The diagram below shows ‘Share of global Climate Debt‘ in 2010, 2015 and 2017 of Honduras, Guyana and Bolivia (ranked 85th, 86th, and 87th). The share of Honduras decreased significantly during the period. The global Climate Debt accumulated since 2000 is $7.2 Trillion.
The following exposes the key-data in the Climate Debt calculations: Fossil CO2 Emissions, GDP, Environmental Performance, Ecological Footprint without carbon, Forest Cover, Primary Forests, Population trends and climate change financing. For comparison, Papua New Guinea, Guatemala and Tonga (ranked 88th, 89th and 90th in Share of global Climate Debt) are included in some diagrams.
The ‘Per capita Climate Debt‘ accumulated since 2000 of Honduras, Guyana and Bolivia are $19, $201 and $13, respectively. The second diagram shows the trends between 2010 and 2017, with world average set at 100, for the three countries as well as of Papua New Guinea, Guatemala and Tonga. The per capita Climate Debt ranking by October 2017 is shown in brackets.
The next three diagrams show Fossil CO2 Emissions from fuels and industrial processes¹, in tons per capita in decades, of Honduras, Guyana and Bolivia. The green bars show the Free Emission Level² – the exceedance is the basis for calculating the national Climate Debt. The grey bars are World emissions average.
CO2 Emissions data 1990-2016 (EDGAR) has been updated October 2017.
The three diagrams below show the per capita Fossil CO2 Emissions from fuels and industrial processes¹, annually since 2000, of the three countries. The green bars show the Free Emission Level². Honduras has been below the acceptable emissions-level since 2011, while the overall growth-rate of Bolivia is nearly sufficient. Guyana’s growth-rate 2009-2016 is irresponsible.
The diagram below shows per capita GDP(ppp-$) of the six countries and the World average. The wealth of Honduras is 3.4 times lower than World average.
The next diagram shows the relative Environmental Performance of Honduras, Guyana and Bolivia, with an average World country set at 100. See the new ‘Environmental Performance Index 2018‘.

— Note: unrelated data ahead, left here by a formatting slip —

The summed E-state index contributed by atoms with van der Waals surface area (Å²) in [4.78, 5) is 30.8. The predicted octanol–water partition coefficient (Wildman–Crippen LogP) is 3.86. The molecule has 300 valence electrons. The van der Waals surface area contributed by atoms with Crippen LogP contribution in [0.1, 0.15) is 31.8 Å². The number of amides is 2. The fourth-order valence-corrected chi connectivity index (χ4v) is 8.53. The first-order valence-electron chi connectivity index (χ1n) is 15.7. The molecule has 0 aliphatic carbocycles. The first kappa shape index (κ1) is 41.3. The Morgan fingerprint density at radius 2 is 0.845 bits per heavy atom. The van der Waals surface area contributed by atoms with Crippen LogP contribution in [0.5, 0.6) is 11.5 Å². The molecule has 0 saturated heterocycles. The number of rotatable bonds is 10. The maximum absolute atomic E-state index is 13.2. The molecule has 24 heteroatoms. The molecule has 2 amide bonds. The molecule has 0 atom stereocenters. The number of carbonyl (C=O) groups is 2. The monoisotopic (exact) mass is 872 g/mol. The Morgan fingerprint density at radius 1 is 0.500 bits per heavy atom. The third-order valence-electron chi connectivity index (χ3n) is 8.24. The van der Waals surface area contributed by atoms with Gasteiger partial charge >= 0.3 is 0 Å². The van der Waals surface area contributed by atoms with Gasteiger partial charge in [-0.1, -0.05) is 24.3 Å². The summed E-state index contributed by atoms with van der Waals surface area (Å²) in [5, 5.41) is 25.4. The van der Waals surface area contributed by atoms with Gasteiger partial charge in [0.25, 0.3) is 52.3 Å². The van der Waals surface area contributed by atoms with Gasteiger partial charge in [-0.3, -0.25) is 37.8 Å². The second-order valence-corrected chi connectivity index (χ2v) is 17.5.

The average per capita Ecological Footprint without carbon, between 2000 and 2013, with an average World country set at 100, of Honduras, Guyana and Bolivia are 82, 128 and 133, respectively. The Climate Debt of Bolivia would have been 16.9% smaller with World average footprint. Release years are about four years after data years. Note that footprint calculation methods have changed over time. The latest and historic details from the source are available here: ‘Guyana‘ and ‘Bolivia‘ (data of Honduras is missing at the site).
Forest Cover and the precious Primary Forests as percentage of total land area, in 1990 and 2015, are important indicators in ClimatePositions. State of the forests has deteriorated considerably in all three countries. Both Honduras and Bolivia would have had zero Climate Debt with unchanged forests since 1990.
The diagrams below show Population density 2016 and growth between 2000 and 2016. The Populations of Honduras, Guyana and Bolivia are about 9.1, 0.8 and 10.9 million, respectively.
Finally, the table below shows four key values of Honduras, Guyana, Bolivia, Papua New Guinea, Guatemala and Tonga in the calculation of national Climate Debts in ClimatePositions. The price of CO2 per ton (column two) is for total CO2 Emission from Fossil Fuels (without bunkers) and industrial processes. Climate change financing (column three) is from July 2017.
|.||Tons of CO2||Price per||Climate change||Financing as|
|.||exceeded since||ton CO2||financing||share of|
|.||2000, per capita||since 2000||per capita||Climate Debt|
|Papua New G.||1.78||$0.45||$0.00||0.00%|
¹Fossil CO2 Emissions include all anthropogenic emissions from Fossil Fuel (combustion and production) and from industrial processes (cement, steel, liming, urea and ammonia production or consumption). The uncertainty in Fossil CO2 emissions is below 5% for industrialized countries and below 15% for developing countries.CO2 Emissions from international shipping and aviation (bunkers) are not included.
²The Free Emission Level (green bars) is determined by national CO2 Emissions 1990-1999 (base), and 11 more ‘Indicators‘, of which 7 are national and 4 are global.
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